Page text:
Discuss

Michael Greger M.D., FACLM

Michael Greger, M.D. FACLM, is a physician, New York Times bestselling author, and internationally recognized professional speaker on a number of important public health issues. Dr. Greger has lectured at the Conference on World Affairs, the National Institutes of Health, and the International Bird Flu Summit, testified before Congress, appeared on The Dr. Oz Show and The Colbert Report, and was invited as an expert witness in defense of Oprah Winfrey at the infamous "meat defamation" trial.


47 responses to “Foods That Fight Osteoarthritis & Inflammation

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  1. If you’re going to get turmeric from food instead of supplements, should it be raw or cooked to get the anti-arthritis benefits described here? I remember from previous blogs that some benefits of turmeric come from cooked and some come from raw.




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      1. Adding pepper to turmeric to inhibit liver enzyme production is fine for promoting curcumin uptake, but what about inhibiting normal liver function that is designed to remove other substances the liver sees as waste products or harmful compounds? Seems to me this is getting a little dicey. Those enzymes are there for very good, health promoting reasons. Let’s not get so absorbed in food as allotropic medicine and get back to trusting ordinary whole foods (whole grains, vegetables, fruits, and legumes) as the best way to build and maintain health. Once you start down the food-as-medicine path you need to get concerned about dose, frequency, and unintended consequences. I hear those concerns coming out in the comments below. Back to basics, people.




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        1. I am not a medical person or researcher. While considering ordering piperine (black pepper fruit extract) to up my absorption of turmeric, I found this study done on rats, http://journals.plos.org/plosone/article?id=10.1371/journal.pone.0113993, which indicates that piperine nullifies the antidiabetic and antioxidant activities of curcumin. I love black pepper so will continue consuming it as a condiment; however, I am not going to use the extract.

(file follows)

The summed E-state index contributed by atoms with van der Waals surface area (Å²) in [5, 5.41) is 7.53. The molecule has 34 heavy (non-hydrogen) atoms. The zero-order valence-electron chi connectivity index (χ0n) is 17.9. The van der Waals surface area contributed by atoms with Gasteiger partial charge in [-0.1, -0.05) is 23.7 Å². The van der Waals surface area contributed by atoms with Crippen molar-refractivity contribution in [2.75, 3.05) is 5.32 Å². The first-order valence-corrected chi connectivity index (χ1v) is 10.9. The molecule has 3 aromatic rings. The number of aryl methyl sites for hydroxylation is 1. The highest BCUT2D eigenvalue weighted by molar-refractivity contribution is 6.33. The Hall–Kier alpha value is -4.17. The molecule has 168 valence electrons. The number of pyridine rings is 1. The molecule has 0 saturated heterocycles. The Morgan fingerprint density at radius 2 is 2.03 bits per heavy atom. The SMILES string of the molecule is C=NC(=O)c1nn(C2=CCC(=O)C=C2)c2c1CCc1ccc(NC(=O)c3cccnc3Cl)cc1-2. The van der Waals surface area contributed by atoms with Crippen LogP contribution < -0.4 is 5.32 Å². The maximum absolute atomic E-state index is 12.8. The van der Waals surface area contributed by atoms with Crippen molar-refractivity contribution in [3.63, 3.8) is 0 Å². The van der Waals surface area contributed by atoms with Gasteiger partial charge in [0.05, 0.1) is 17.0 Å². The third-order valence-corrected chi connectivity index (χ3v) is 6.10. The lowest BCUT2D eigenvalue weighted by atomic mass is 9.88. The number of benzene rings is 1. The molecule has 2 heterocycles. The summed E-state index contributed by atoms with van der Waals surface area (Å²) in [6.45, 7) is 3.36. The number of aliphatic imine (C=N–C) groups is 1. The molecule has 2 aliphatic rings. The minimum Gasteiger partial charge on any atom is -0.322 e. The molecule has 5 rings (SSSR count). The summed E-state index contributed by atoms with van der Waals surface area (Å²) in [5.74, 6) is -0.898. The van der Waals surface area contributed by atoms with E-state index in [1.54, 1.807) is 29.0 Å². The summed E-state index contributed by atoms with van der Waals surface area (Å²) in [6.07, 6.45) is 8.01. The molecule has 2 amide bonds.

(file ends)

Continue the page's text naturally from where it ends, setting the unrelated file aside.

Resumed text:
Further reading, leads me to believe that ginger increases the efficacy of turmeric and possibly other nutrients. I am now adding 1/8 t. ginger powder to water and drinking it before taking my Organic India turmeric capsules which also include curcumin extract. I am also drinking the ginger powder water as I am weaning myself off Ibuprofen and it does help cut down on my pain and inflammation. In addition, I add 1/4 t. of ginger powder to my morning smoothie.




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    1. There is video about turmeric and how much better it works when you ingest it with black pepper. Make sure to check that out as well.

      When I take my turmeric supplement (I also eat curries but not often enough) I also make sure to have black pepper along with it just to make sure that I get max bang for the buck…or bang for the spice if you prefer.




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      1. YES YES YES on the ground black pepper inclusion! It has been proven to increase our absorption of this mighty plant food! I’ve read that both FRESH AND DRIED (powder) turmeric is equally good for our bodies!!! yay!




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    1. I just take a capsule that has turmeric in it in the same dry and powder form as if you were to put it into your cooking, I have never seen an extract but they are probably out there.




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      1. I thought about capsules, but for me they cost too much. So now I mix my grocery-store turmeric with applesauce. Usually I put it on a small plate (an orange one natch) and lick it all up, every last granule. However suits each of us is fine.




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          1. I actually like the flavor. However, a little bit of AS/Turmeric and some cinnamon? Use curry that you like with the turm in it? Mint oil? Etc?




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    1. Hi France! Are you referring to gold milk as in the Ayurvedic recipe for cooking some turmeric powder in milk? If so, you do not need to worry about consuming gold milk (say, turmeric powder cooked in some soymilk or almond milk) with anticoagulant medications. Like who many products, however, it can become difficult to determine the drug-nutrient interactions with food concentrates. So typically, your safest course of action is to consume turmeric in levels one would normally find in regular dietary amounts. You can find more information about the possible concerns regarding turmeric consumption in the video Who Shouldn’t Consume Curcumin or Turmeric?




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  2. I don’t like the taste of turmeric in food. Is capsule form equally as good or better? If so, how much and how often is required to derive benefit?